Enhancing container controls at ports to fight wildlife crimes

According to the United Nations, one elephant is killed for his ivory every 15 minutes - amounting to 35,000 elephants every year. The UN estimates that as many as 100,000 African elephants were killed between 2010 and 2012 and that Africa has already lost between 50% and 90% of its elephant population. Also, 94% of rhino poaching takes place in Southern Africa and its horn is valued at an estimated 63,000 US$, which is two times the price of gold and is valued more than cocaine on the black market.

With the huge challenge faced by Customs and other law enforcement agencies in West Africa, wildlife crime is on the rise. Regional traffickers and organized crime groups are exploiting a weak, ineffective and inconsistent port controls throughout the region.

In this context, UNODC organized a workshop in Accra, Ghana, from 25 to 27 August 2015 and in Dakar, Senegal, from 31 August to 2 September 2015. The objective of this workshop was to provide training for national law enforcement agencies to better fight wildlife crime through the control of maritime containers. This workshop was led by trainers and experts from UNODC, the World Customs Organization (WCO) and the CITES Management Authority.

 
UNODC, WCO, CITES experts and the Dakar workshop participants

The Container Control Programme has been developed jointly by UNODC and WCO to assist governments to create sustainable enforcement structures in selected sea and dry ports to minimize the risk of shipping containers being exploited for illicit drug trafficking, and other transnational organized crime. The implementation of this programme gives an opportunity for UNODC to work with governments in establishing a unit dedicated to targeting and inspecting high risk containers.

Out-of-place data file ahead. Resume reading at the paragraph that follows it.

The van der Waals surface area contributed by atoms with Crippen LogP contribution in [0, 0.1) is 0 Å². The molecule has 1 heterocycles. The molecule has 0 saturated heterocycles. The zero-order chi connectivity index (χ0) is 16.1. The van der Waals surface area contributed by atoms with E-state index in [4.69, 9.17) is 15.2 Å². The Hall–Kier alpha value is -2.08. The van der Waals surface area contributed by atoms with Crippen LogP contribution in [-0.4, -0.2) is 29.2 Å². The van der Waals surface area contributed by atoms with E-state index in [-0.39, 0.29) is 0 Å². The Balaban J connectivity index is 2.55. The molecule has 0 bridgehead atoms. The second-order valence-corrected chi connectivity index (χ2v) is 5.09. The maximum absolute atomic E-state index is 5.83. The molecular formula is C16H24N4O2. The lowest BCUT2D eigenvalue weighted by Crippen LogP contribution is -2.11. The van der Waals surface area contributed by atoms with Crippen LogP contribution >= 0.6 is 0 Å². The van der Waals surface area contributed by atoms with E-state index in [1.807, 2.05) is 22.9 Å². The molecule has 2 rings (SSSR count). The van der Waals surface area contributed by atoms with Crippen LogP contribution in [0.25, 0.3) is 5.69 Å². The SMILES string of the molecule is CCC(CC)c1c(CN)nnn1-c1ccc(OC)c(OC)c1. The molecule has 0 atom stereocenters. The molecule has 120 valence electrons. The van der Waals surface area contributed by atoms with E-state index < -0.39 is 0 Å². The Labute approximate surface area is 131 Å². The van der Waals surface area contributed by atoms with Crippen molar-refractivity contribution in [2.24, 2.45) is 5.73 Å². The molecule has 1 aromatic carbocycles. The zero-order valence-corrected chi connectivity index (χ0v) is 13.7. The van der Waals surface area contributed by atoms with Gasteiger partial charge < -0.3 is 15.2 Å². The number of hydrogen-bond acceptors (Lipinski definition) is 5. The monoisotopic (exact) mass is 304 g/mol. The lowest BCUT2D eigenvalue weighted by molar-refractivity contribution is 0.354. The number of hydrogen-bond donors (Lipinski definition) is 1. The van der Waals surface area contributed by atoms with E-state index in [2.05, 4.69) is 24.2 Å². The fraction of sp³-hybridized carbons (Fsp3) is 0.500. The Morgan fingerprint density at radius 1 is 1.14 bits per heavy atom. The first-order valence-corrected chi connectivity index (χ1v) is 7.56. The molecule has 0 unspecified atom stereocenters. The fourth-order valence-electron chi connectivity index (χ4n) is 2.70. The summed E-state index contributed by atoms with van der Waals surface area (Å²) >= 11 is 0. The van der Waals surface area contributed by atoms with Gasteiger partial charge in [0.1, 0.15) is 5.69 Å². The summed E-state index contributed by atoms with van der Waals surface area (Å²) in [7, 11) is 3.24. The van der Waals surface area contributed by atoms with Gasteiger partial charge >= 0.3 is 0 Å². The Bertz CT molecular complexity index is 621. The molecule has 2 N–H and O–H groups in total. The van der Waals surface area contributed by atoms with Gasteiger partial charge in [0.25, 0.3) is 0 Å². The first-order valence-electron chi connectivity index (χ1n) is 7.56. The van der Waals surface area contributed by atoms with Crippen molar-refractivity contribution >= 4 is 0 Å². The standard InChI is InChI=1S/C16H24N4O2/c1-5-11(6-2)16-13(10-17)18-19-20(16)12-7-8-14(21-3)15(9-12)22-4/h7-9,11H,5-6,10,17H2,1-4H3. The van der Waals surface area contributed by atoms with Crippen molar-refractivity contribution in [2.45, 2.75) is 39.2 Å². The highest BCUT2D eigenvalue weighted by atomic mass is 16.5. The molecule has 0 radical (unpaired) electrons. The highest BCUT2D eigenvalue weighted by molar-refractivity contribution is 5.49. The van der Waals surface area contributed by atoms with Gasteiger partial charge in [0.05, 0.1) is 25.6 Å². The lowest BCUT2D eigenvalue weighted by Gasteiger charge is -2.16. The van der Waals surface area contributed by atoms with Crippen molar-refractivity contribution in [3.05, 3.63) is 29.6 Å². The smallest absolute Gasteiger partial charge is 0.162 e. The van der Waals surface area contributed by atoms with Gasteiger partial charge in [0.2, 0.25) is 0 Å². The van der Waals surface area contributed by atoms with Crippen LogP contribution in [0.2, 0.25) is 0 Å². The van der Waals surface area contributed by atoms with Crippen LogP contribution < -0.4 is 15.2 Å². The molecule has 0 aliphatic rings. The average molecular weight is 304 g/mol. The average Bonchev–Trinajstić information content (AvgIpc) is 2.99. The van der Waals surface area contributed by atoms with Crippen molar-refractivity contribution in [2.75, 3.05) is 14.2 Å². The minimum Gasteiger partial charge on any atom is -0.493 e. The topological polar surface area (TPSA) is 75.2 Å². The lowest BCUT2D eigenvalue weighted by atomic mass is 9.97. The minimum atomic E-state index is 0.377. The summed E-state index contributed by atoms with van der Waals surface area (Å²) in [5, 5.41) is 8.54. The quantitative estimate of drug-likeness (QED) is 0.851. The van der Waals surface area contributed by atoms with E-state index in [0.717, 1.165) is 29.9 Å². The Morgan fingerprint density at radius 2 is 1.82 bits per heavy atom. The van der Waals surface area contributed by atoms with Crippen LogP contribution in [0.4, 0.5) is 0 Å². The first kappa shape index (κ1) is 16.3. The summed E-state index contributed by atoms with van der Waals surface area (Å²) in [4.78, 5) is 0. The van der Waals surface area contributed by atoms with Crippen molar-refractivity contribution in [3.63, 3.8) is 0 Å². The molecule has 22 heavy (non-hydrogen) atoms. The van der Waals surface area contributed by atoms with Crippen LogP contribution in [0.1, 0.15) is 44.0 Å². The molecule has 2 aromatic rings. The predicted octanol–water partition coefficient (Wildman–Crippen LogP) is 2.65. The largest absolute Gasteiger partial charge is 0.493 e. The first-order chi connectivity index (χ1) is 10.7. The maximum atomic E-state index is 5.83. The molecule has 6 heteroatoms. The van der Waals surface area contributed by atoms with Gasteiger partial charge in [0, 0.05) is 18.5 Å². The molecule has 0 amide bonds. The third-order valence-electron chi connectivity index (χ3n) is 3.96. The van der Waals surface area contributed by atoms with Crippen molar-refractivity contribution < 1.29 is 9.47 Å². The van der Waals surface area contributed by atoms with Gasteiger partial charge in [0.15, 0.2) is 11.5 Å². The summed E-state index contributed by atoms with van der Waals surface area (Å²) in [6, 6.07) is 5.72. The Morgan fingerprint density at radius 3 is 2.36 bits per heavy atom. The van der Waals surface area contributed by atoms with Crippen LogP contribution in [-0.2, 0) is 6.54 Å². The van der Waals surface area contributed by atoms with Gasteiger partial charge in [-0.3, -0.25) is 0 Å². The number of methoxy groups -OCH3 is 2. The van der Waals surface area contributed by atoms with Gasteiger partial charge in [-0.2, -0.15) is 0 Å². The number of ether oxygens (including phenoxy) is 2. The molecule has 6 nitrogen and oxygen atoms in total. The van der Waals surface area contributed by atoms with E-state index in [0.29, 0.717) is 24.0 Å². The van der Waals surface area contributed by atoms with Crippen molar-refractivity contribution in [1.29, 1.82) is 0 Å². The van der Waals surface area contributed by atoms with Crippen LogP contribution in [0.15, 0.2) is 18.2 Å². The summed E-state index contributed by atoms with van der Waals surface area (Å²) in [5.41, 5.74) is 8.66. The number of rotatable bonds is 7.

UNODC in partnership with WCO delivers basic training programmes and provides technical and office equipment. For example, the equipement connects the units to the WCO's ContainerCOMM - a restricted branch of the Customs Enforcement Network (CEN) dedicated to sharing information worldwide on the use of containers for illicit trafficking. UNODC also supports governments in establishing a suitable institutional framework for the unit, through inter-agency agreements.

As UN Secretary-General Ban Ki-moon argued: "illegal wildlife trade undermines rule of law, degrades ecosystems and severely hampers the efforts of rural communities striving to sustainably manage their natural resources". Indeed, wildlife trade is a transnational organized crime that raises profits of about 19 billion US$ annually, occupying the 5th largest illegal trade in the world. In addition, it is often linked to other crimes such as arms trafficking, drug trafficking, corruption, money-laundering and terrorism - that can deprive developing economies of billions of dollars in lost revenues.

For more information:

UNODC Container Control Programme

United Nations Convention on International Trade in Endangered Species of Wild Fauna and Flora (CITES)

UNODC Global Programme for Combating Wildlife Crime

United Nations World Wildlife Day Campaign